When you join a combat arms Military Occupational Specialty (MOS), you don’t think as much about the things you bring back when you return. When I joined as a 19D (Cavalry Scout) in 2005, I quickly found myself in line for a combat deployment to Iraq. My unit and I thought a lot about our training, fellow soldiers, our mission and what combat might entail. We wrestled with how we would perform under fire, what we would do if we were maimed or disabled, and how to write a will at an age when we weren’t even legally allowed to enjoy a beer.

For those of us who saw combat and were lucky enough to return – combat related disabilities became our new reality far too often for comfort. Beyond the initial shock of returning to civilization, many of us faced PTSD, night terrors, and overwhelming stress and anxiety. Many of us also begin to deal with the realities of degenerative arthritis, damaged joints, tinnitus, and a myriad of other scars we wore after serving our country.

1/7 Cavalry, Taji, Iraq, 2007

 

The lifetime prevalence of PTSD is ~10.1% for veterans of the Gulf War and the current prevalence is ~13.8% for veterans of Operation Enduring Freedom/Operation Iraqi Freedom. (Source: U.S. Department of Veterans Affairs. Epidemiology of PTSD). This says nothing about pain, insomnia, anxiety or depression, let alone opioid addiction and alcoholism – all more prevalent in veterans than in the general population.

Cannabis is proven to be highly effective at addressing pain, insomnia, anxiety, depression, alcohol and opioid addiction; many of the very issues us veterans face once we return home.

While any amount of THC in your system will get you dishonorably discharged from the US military, the Canadian government has the following to say about cannabis and veterans:

“The health and well-being of Veterans is a top priority for the Government of Canada. This was the fundamental consideration in the development of VAC’s new reimbursement policy for cannabis for medical purposes.

The reimbursement policy on cannabis for medical purposes became effective on 22 November 2016. The policy establishes a reimbursement limit of three grams per day of cannabis for medical purposes sold by licensed producers or its equivalent in fresh marijuana or cannabis oil.”

Cannabis may not be the right answer for every returning veteran, but it certainly helps many of the very issues us combat veterans experience when we return home from deployment.

After my combat deployment I returned to Texas and realized how difficult it was to relate to those around me. I felt pain. I couldn’t sleep. I felt isolated and alienated. Most of us drank ourselves to sleep, the common legal remedy at the time. I had been gifted a Possession of Marijuana ticket at the age of 18 and I wasn’t keen to take that risk again. Having a bag of plant leaves had landed me in a Texas jail, the day before Christmas.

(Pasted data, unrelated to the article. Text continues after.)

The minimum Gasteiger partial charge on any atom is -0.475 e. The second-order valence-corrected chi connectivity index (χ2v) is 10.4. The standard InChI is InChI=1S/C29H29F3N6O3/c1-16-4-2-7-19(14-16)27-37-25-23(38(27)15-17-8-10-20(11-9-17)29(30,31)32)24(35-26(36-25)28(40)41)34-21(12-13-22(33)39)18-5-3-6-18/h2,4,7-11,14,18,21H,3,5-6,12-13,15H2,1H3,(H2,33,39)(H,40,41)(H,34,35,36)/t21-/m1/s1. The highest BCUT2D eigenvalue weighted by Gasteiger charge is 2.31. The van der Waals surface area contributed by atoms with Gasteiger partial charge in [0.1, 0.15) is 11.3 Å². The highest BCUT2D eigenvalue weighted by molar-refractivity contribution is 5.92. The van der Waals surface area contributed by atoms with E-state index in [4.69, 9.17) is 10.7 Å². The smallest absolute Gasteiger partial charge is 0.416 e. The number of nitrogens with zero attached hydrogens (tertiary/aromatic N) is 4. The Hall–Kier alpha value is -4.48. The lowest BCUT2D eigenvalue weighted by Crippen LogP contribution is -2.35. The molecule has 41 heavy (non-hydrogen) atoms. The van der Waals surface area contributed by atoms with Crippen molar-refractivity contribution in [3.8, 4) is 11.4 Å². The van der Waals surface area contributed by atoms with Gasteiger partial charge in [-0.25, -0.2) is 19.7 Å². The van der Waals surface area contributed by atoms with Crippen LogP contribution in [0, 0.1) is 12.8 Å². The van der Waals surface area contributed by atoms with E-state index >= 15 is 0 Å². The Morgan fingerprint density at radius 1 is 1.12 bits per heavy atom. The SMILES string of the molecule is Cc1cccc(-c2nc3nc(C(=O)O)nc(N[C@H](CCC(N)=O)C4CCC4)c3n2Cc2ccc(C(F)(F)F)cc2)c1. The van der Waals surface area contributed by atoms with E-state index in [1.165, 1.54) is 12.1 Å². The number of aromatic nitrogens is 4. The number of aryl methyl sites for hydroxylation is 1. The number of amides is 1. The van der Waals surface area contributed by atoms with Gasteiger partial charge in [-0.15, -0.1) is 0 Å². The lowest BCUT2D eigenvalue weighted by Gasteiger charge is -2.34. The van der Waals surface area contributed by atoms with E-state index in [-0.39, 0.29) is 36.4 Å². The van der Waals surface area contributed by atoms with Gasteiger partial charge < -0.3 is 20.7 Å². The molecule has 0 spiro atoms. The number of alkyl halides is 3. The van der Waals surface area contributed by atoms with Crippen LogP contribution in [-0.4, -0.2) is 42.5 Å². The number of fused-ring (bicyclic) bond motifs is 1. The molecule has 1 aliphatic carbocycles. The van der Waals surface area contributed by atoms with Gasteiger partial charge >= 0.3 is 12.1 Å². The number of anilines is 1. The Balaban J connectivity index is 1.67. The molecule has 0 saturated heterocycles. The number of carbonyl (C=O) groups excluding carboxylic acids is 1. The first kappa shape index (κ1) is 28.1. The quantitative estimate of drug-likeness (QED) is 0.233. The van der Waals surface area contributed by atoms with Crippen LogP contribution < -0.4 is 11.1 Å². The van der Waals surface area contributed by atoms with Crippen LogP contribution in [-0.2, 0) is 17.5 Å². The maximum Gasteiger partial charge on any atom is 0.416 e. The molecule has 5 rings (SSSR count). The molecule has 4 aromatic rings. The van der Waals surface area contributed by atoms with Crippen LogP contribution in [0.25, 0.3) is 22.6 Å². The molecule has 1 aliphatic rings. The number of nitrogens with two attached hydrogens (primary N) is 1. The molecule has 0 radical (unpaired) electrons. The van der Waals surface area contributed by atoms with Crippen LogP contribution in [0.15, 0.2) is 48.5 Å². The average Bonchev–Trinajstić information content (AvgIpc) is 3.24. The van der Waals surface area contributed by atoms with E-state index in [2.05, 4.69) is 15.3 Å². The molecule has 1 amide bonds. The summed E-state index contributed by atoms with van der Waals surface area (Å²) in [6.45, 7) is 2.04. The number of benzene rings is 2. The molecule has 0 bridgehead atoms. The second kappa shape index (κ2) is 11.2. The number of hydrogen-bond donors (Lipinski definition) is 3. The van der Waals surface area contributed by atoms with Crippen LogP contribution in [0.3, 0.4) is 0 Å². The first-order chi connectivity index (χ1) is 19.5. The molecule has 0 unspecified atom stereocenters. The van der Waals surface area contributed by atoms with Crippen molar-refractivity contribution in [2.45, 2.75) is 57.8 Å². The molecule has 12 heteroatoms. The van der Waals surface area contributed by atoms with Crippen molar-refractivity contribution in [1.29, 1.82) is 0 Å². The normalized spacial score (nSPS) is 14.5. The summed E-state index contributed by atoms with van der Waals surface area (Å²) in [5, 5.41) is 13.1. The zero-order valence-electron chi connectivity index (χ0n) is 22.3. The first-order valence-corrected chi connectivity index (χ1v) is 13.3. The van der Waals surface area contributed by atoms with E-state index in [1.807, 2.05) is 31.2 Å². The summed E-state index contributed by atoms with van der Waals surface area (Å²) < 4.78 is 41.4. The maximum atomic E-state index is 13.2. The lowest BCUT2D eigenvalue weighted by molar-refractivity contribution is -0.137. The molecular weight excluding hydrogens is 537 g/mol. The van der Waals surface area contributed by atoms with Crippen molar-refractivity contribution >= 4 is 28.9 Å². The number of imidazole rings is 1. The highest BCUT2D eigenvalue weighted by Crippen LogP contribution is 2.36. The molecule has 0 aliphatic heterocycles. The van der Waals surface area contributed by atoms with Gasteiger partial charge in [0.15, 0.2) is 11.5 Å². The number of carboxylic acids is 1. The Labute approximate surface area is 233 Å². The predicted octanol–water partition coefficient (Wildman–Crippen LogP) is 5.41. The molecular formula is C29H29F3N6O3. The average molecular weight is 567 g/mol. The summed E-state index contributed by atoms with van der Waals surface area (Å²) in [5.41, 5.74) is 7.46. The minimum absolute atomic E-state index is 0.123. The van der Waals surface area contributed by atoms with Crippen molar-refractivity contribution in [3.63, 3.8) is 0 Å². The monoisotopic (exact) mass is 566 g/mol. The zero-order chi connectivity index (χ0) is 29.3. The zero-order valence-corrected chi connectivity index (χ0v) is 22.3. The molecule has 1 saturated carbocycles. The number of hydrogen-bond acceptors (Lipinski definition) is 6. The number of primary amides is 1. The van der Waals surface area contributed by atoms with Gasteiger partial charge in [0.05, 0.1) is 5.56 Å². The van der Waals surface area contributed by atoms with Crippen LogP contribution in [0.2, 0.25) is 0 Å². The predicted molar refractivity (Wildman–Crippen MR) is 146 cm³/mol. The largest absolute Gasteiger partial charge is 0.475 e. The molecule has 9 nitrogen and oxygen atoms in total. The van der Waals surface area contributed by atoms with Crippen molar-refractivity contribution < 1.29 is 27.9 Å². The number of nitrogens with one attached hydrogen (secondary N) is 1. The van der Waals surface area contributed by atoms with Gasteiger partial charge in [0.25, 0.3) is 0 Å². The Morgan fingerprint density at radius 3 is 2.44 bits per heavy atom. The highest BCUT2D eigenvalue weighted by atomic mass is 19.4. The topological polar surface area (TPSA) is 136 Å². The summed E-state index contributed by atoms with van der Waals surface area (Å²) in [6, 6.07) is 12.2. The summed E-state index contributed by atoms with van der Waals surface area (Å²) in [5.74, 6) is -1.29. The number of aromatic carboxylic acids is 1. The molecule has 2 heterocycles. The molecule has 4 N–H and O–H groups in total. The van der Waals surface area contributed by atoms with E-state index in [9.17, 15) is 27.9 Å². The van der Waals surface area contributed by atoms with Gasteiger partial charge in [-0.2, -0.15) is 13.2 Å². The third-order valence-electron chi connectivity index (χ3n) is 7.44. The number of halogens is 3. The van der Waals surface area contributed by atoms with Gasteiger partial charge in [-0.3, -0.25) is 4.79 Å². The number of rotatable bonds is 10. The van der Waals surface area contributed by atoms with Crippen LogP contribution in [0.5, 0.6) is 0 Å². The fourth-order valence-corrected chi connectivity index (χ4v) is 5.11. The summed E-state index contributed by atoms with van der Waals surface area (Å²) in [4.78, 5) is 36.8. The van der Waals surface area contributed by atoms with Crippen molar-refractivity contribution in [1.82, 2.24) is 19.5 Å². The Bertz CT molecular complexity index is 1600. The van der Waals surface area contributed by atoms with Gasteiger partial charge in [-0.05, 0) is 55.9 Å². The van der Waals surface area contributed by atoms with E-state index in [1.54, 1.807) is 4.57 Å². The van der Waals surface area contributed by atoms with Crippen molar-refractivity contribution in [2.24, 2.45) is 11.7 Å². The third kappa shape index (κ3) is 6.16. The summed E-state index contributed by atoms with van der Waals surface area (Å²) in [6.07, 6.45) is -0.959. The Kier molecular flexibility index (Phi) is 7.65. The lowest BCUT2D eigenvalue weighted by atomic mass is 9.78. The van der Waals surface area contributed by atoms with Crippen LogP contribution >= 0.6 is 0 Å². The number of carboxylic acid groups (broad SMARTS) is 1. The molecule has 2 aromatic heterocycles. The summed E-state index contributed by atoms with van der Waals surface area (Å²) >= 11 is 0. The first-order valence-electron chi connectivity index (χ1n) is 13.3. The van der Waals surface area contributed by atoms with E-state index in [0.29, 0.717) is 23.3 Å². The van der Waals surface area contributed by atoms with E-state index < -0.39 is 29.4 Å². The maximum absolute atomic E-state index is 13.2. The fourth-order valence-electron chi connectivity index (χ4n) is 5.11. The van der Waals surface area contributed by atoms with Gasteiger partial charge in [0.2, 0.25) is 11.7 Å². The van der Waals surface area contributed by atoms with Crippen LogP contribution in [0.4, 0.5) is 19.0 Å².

It wasn’t until after my 3 years in the US Army Reserves were complete and after I had become desperate for an alternative to alcohol that I risked using cannabis again. That was also when my life began to change, and when my love for cannabis grew into an immense passion. In 2018, I took an opportunity to learn how to cultivate cannabis in the budding Canadian market.

Today, I run Fast Flower Farms, a cannabis cultivation and extraction business, in Bay City, Michigan. As a combat disabled veteran and the CEO of a cannabis business – I know that supporting veterans means supporting us not just at war, but also at home. I also know that unconditional love and support includes supporting access to healing plant-based medicines such as cannabis.

I believe we will see more veteran-owned cannabis companies and more cannabis companies supporting veterans in the years ahead. I also believe that cannabis will be seen as a legitimate solution to many of the ailments veterans like me have and continue to face. It remains my hope that veteran owned companies are supported with the pride and intention each of us brings to supporting the freedoms we enjoy as a nation.

Support your veterans, support cannabis.

This is my story, thank you for reading it – Nate Niehuus

Nate Niehuus is a combat veteran of Operation Enduring Freedom and the Founder/CEO of Fast Flower Farms – an artisan cannabis company that operates in the Michigan market. Click HERE for further information on how you can participate.

As long as nature remains illegal, freedom does not exist